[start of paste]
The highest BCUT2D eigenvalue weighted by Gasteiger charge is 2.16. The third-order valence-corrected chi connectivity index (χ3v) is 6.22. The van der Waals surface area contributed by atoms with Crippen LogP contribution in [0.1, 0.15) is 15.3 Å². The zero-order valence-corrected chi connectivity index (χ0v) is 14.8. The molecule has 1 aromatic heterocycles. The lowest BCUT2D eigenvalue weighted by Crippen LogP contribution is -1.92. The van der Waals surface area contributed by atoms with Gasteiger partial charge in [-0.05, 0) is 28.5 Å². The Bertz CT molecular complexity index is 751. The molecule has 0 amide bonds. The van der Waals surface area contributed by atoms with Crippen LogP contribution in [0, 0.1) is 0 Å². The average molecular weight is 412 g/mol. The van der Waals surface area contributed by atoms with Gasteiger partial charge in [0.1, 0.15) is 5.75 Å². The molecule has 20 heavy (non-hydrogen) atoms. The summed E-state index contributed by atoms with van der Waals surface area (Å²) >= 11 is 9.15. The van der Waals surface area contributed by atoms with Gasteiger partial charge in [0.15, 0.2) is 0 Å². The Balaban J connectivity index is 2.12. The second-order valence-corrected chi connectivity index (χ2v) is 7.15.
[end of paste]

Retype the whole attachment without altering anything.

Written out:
The highest BCUT2D eigenvalue weighted by Gasteiger charge is 2.16. The third-order valence-corrected chi connectivity index (χ3v) is 6.22. The van der Waals surface area contributed by atoms with Crippen LogP contribution in [0.1, 0.15) is 15.3 Å². The zero-order valence-corrected chi connectivity index (χ0v) is 14.8. The molecule has 1 aromatic heterocycles. The lowest BCUT2D eigenvalue weighted by Crippen LogP contribution is -1.92. The van der Waals surface area contributed by atoms with Gasteiger partial charge in [-0.05, 0) is 28.5 Å². The Bertz CT molecular complexity index is 751. The molecule has 0 amide bonds. The van der Waals surface area contributed by atoms with Crippen LogP contribution in [0, 0.1) is 0 Å². The average molecular weight is 412 g/mol. The van der Waals surface area contributed by atoms with Gasteiger partial charge in [0.1, 0.15) is 5.75 Å². The molecule has 20 heavy (non-hydrogen) atoms. The summed E-state index contributed by atoms with van der Waals surface area (Å²) >= 11 is 9.15. The van der Waals surface area contributed by atoms with Gasteiger partial charge in [0.15, 0.2) is 0 Å². The Balaban J connectivity index is 2.12. The second-order valence-corrected chi connectivity index (χ2v) is 7.15.